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The film focuses on the Battle of Rorke's Drift, an early conflict in the Anglo-Zulu War of 1879. The opening scene depicts a communiqué from British South Africa to the government in London, narrated by Richard Burton, outlining the crushing defeat of a British army at the hands of a Zulu army at the Battle of Isandhlwana. The first scene depicts a sea of dead British soldiers, while victorious Zulus gather their weapons. The film's emphasis immediately shifts to the missionary station of Rorke's Drift in Natal, being used by the British army as a supply dump and hospital for their now-defeated invasion force across the border in Zululand. The commanders of the supply depot, Lieutenants John Chard and Gonville Bromhead, receive news that the invasion force has been destroyed at Isandhlwana and that a huge Zulu army is heading towards Rorke's Drift. Realising that they cannot outrun the Zulu army, especially with wagonloads of wounded soldiers, the commanders decide to fortify the station and hold out until reinforcements arrive. Using wagons, sacks of mealie, and crates of ship's biscuit, the small garrison fortifies the post and awaits the Zulu assault. As the Zulu impis approach, soldiers of the Natal Native Contingent and British settlers flee the site. Zulu warriors arrive, and distracting the British garrison with war dances, allow Zulu sharpshooters to open fire on the station from a neighbouring hill. Over the next few hours, Zulu warriors launch waves of attacks against the fortifications, which are repelled, and succeed in setting fire to the hospital, leading to intense scenes as ill, delirious, and panicking British soldiers grapple with Zulu warriors as they try to escape the flames. Zulu attacks continue into the night, and the British withdraw into a tiny redoubt built from supply crates, which they successfully defend against attacks. During a lull in the fighting, British troops emerge from the redoubt and using a co-ordinated manoeuvre, unleash a devastating hail of fire against a fresh Zulu attack. Having sustained horrific casualties, the Zulus withdraw several hundred yards and begin singing a frightening war chant, prompting the British defenders to retort by singing Men of Harlech. After a last failed assault, the Zulus withdraw and sing a song to honour the bravery of the British defenders, and finally leave. The film ends with a narration by Richard Burton, listing defenders who received the Victoria Cross.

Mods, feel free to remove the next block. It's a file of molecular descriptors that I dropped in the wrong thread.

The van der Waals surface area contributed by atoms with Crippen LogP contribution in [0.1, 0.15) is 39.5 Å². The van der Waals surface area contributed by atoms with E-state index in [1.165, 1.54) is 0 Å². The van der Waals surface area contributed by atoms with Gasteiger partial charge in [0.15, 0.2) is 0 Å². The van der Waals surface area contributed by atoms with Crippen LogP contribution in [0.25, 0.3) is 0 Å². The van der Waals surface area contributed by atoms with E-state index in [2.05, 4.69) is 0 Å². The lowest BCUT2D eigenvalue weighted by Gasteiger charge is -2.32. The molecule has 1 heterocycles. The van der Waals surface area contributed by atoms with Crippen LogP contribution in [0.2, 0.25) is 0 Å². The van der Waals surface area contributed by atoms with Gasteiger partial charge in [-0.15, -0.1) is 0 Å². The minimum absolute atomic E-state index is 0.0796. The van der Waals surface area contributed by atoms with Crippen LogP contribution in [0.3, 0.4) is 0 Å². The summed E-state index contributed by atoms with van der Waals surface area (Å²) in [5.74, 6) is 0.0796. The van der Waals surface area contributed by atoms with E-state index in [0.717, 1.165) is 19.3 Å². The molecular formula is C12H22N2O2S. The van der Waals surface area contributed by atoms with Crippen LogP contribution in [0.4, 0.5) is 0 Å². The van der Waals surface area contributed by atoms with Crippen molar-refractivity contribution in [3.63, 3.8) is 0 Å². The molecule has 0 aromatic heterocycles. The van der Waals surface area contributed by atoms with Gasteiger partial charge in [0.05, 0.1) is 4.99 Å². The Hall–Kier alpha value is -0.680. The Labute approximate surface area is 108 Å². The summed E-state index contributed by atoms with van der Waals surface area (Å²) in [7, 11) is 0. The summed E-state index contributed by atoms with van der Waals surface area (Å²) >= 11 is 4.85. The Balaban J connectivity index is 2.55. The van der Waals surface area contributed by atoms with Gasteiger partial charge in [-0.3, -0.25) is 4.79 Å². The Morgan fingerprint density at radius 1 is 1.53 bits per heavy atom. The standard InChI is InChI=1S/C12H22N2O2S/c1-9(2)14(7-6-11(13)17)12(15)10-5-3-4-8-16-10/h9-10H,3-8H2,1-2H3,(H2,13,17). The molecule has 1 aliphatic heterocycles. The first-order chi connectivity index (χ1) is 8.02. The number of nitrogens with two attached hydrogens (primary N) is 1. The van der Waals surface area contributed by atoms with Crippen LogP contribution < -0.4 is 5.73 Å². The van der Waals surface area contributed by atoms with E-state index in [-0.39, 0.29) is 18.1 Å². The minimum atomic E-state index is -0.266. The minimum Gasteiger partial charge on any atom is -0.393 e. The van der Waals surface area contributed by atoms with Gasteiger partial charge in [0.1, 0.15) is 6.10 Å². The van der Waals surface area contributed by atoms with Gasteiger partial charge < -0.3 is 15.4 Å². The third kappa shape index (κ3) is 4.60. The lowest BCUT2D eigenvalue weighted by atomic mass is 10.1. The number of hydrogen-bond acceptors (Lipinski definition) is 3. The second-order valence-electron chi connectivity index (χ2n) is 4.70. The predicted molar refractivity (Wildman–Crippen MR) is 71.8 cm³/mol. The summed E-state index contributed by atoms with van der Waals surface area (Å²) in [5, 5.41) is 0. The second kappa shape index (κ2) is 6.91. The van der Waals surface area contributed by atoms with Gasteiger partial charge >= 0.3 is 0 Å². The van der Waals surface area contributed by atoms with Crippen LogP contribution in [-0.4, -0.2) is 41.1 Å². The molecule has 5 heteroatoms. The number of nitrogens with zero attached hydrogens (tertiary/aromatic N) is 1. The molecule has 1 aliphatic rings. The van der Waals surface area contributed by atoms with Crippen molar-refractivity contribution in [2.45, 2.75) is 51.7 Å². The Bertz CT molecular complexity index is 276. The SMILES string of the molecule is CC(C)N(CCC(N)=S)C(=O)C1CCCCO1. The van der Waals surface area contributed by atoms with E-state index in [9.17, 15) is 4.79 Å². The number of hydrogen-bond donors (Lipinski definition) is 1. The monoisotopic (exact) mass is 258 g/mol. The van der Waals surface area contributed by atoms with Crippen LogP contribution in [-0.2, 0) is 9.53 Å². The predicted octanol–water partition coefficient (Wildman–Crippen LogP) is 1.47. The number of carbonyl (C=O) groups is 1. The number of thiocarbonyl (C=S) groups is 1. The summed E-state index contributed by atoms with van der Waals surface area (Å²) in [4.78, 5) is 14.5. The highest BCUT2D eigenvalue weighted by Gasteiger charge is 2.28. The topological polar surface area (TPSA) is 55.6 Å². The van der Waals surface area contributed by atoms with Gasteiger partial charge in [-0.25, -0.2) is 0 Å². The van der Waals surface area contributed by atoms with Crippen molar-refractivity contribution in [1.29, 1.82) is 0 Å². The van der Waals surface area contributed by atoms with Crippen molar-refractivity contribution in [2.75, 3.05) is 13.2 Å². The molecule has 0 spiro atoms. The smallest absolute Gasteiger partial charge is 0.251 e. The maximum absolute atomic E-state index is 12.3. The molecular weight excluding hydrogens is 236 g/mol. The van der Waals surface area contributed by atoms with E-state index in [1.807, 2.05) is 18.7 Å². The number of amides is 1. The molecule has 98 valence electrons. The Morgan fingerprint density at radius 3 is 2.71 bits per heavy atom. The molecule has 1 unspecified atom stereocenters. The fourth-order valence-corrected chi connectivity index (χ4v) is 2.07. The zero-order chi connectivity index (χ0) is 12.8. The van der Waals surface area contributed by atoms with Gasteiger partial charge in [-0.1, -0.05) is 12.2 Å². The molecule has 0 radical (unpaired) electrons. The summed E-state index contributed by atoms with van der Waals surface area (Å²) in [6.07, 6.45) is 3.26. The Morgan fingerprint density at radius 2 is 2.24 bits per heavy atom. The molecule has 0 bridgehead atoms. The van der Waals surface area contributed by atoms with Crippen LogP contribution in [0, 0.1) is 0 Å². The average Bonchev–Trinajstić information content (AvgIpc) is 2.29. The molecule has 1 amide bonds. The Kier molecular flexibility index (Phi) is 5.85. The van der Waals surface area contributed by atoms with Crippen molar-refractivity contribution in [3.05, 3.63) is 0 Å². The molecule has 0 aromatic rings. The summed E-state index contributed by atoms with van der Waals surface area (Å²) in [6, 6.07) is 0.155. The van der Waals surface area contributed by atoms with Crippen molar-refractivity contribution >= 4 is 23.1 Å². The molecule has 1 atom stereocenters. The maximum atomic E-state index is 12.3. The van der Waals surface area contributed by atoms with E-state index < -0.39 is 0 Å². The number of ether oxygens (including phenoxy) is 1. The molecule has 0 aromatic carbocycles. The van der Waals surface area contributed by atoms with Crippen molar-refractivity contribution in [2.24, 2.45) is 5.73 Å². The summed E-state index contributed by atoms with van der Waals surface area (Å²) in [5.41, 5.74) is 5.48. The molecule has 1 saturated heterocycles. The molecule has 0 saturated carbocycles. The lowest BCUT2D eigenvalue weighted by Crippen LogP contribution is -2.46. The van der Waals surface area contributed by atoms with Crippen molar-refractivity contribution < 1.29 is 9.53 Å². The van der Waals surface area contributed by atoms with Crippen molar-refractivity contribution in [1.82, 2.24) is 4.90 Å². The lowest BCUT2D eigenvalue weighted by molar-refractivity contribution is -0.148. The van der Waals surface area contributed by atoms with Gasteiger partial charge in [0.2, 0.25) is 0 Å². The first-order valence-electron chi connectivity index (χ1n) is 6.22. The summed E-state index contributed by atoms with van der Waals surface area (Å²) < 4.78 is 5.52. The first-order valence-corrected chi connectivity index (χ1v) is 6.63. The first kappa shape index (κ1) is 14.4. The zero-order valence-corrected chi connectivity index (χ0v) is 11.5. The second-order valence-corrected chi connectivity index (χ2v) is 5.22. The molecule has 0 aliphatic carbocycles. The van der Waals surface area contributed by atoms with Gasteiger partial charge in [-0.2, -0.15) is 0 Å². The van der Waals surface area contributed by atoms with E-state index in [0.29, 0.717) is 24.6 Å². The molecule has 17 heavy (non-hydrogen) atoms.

Starring ... Stanley Baker, Jack Hawkins, Michael Caine, Ulla Jacobsson,
James Booth, Nigel Green

Director: Cy Endfield

Producers: Stanley Baker & Cy Endfield

Year Released - Jan. 1964

Length - 139 minutes

Music Composer: John Barry

Movie Distributed by Paramount Pictures

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Zulu Theme - MIDI

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(Isandhlwana, 1879)

Zulu: Men Of Harlech
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